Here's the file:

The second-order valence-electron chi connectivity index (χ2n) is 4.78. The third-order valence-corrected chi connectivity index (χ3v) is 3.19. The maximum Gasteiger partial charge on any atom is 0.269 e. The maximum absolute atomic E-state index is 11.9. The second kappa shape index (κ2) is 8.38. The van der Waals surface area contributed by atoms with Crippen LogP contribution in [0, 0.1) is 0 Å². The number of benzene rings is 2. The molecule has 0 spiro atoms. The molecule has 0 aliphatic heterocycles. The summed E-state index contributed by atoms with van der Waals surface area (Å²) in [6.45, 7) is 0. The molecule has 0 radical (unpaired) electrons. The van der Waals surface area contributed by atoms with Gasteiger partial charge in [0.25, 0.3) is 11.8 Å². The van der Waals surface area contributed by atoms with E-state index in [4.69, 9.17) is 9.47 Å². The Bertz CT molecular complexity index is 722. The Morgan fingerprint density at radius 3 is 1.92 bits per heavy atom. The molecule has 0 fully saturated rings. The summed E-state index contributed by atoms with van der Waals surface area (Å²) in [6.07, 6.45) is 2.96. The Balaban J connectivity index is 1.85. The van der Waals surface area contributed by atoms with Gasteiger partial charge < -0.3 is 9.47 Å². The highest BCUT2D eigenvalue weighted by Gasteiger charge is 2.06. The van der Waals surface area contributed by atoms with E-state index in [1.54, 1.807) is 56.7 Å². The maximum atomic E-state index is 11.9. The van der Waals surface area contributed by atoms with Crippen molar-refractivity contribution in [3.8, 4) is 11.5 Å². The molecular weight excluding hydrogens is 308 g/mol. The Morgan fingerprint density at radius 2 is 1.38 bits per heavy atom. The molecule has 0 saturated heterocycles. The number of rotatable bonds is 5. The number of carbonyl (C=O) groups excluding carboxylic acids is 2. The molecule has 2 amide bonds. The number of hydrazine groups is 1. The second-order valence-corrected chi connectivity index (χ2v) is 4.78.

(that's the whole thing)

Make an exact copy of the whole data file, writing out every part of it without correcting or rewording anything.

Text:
The second-order valence-electron chi connectivity index (χ2n) is 4.78. The third-order valence-corrected chi connectivity index (χ3v) is 3.19. The maximum Gasteiger partial charge on any atom is 0.269 e. The maximum absolute atomic E-state index is 11.9. The second kappa shape index (κ2) is 8.38. The van der Waals surface area contributed by atoms with Crippen LogP contribution in [0, 0.1) is 0 Å². The number of benzene rings is 2. The molecule has 0 spiro atoms. The molecule has 0 aliphatic heterocycles. The summed E-state index contributed by atoms with van der Waals surface area (Å²) in [6.45, 7) is 0. The molecule has 0 radical (unpaired) electrons. The van der Waals surface area contributed by atoms with Gasteiger partial charge in [0.25, 0.3) is 11.8 Å². The van der Waals surface area contributed by atoms with E-state index in [4.69, 9.17) is 9.47 Å². The Bertz CT molecular complexity index is 722. The Morgan fingerprint density at radius 3 is 1.92 bits per heavy atom. The molecule has 0 fully saturated rings. The summed E-state index contributed by atoms with van der Waals surface area (Å²) in [6.07, 6.45) is 2.96. The Balaban J connectivity index is 1.85. The van der Waals surface area contributed by atoms with Gasteiger partial charge < -0.3 is 9.47 Å². The highest BCUT2D eigenvalue weighted by Gasteiger charge is 2.06. The van der Waals surface area contributed by atoms with E-state index in [1.54, 1.807) is 56.7 Å². The maximum atomic E-state index is 11.9. The van der Waals surface area contributed by atoms with Crippen molar-refractivity contribution in [3.8, 4) is 11.5 Å². The molecular weight excluding hydrogens is 308 g/mol. The Morgan fingerprint density at radius 2 is 1.38 bits per heavy atom. The molecule has 0 saturated heterocycles. The number of rotatable bonds is 5. The number of carbonyl (C=O) groups excluding carboxylic acids is 2. The molecule has 2 amide bonds. The number of hydrazine groups is 1. The second-order valence-corrected chi connectivity index (χ2v) is 4.78.